Inaction gives every advantage to the enemy.
The offensive alone gives decisive results.
A quick and energetic offensive minimizes losses.
An advance against the enemy's position once entered upon must be continued. To go back under fire is to die.
The best way to hold down the fire of the enemy and to diminish his power to inflict losses is to bring the position he occupies under well conducted and continued fire.
Present as small a target as possible to the enemy by utilizing every bit of cover the ground affords.
Individual skill in marksmanship is an advantage in battle only when united with fire discipline and control.
Constant movement to the front lessens the effect of the enemy's fire. The battles of the Russo-Japanese War show that the heaviest losses are in the mid and long ranges. When close range is reached the losses diminish rapidly.
The best protection against artillery fire is a constant but irregular movement to the front. When close to the enemy's position his fire is least effective.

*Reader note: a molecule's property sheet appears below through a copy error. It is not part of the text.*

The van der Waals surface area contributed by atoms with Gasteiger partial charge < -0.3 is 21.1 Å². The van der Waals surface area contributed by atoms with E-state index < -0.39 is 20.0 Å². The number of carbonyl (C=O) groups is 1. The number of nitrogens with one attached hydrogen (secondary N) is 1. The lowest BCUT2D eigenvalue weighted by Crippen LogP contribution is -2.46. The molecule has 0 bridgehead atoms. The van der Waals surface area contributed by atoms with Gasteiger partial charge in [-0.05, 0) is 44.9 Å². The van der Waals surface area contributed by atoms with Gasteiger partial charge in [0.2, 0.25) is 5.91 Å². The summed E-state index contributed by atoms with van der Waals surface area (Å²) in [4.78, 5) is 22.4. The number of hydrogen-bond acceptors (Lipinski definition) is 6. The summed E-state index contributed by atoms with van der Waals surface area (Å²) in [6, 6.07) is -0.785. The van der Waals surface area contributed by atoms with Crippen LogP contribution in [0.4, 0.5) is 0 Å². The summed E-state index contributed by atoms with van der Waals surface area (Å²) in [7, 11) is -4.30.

A knowledge of how to use the bayonet and the will to use it must often be the deciding factors in battle.
Finally: In infantry training we can not go far wrong or fail to accomplish the best results if we keep before our minds the spirit as well as the wording of paragraph 352 of the Infantry Drill Regulations: "The duties of infantry are many and difficult. All infantry must be fit to cope with all conditions that may arise. Modern war requires but one kind of infantry: Good Infantry."
Principles Of American Infantry Training in 1914. The following excerpt is from the "Manual for Noncommissioned Officers and Privates of Infantry of the Organized Militia and Volunteers of the United States -- 1914", page 262.